Talking to children about breast cancer | ISSUE OF CONCERN

Being diagnosed with breast cancer affects the whole family, including children of all ages. It is common to feel anxious about talking to children or grandchildren about your diagnosis, treatment and how you are feeling. Many women worry that their children will become frightened or upset. It is also common to be unsure about how much to share with your children, how to talk about what is happening in an age-appropriate way, and how to ensure that your children feel able to ask questions and share their feelings.

Being open with your children and giving them information in a way that is easy to understand can help them cope better. Children often sense when something big is happening in the family and can feel distressed or anxious if no one talks to them about it.
Initially, I tried to hide what was happening to me from my daughter. But I realised that she needed to know and when I explained things in small pieces, she coped well. Karen

Children cope differently depending on their age, maturity and understanding of cancer.

Very young children, up to about eight, can believe that their wishes, thoughts and actions cause good and bad things to happen. They may think they have caused you to become sick through something they have said or done. Children this age may communicate their feelings through their behaviour – misbehaving to show they are upset. Others may try to be on their best behaviour, thinking this will help you recover. If you have very young children, you may notice bedwetting, nightmares or an unwillingness to separate from you. Psychologist Jane Turner recommends telling children it’s not their fault, maintaining routine and giving information in stages. It can also help to keep your children physically active through fun and play, as this can help them release energy and anxiety. These strategies can be useful if you have older children too.

Children aged eight to 12 are likely to understand more about how other people are feeling, as well as more about cancer. They may try to be brave. Telling them to “stay strong” is not helpful, as it may lead them to keep their feelings or questions to themselves, when actually they need to be able to talk about them. They may become sad, anxious or angry, or have trouble concentrating at school. Maintaining a routine and helping them get to their usual activities can help. Jane Turner notes the importance of talking with children and letting them talk about even difficult things. She also suggests maintaining rules and consequences, encouraging children to participate in sport and other activities and letting the school know about your situation.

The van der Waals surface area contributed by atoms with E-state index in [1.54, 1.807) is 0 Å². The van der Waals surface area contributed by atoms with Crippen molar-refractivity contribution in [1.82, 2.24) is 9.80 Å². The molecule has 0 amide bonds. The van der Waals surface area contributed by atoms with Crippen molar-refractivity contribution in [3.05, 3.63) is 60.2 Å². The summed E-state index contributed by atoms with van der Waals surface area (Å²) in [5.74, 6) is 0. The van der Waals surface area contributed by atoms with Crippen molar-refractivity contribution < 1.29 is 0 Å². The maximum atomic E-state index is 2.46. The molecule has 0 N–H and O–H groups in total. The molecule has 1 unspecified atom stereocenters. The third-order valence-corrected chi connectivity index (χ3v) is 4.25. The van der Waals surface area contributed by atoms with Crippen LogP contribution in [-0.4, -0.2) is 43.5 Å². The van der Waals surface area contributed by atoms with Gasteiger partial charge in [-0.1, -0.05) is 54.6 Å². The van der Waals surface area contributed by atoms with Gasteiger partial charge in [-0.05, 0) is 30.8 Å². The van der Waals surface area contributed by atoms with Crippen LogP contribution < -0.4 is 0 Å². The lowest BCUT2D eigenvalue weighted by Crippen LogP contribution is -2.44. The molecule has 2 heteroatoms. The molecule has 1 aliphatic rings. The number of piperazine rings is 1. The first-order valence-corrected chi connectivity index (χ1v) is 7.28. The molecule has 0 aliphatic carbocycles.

Teenagers are likely to want more information about your diagnosis and treatment. They are likely to understand more complex conversations and think about what is occurring. Teenagers may react in many different ways – becoming angry, anxious or worried. They may want more independence, while still being given support. Jane Turner advises that letting children see you are upset sometimes is often better than pretending everything is okay. Providing teenagers with resources about cancer, helping them stay connected with friends, school and activities, and being available if they want to talk about how they are feeling or ask questions can all help.

BCNA has partnered with Medikidz and CanTeen to provide new resources for children and young people with a parent with cancer. The Medikidz comic helps children aged eight to 12 learn about breast cancer through the adventures of comic book characters. The CanTeen USB key connects children aged 12+ to CanTeen’s “Now What” website for information and support. Both can be ordered through our website www.bcna.org.au.

Issue 72
Spring 2015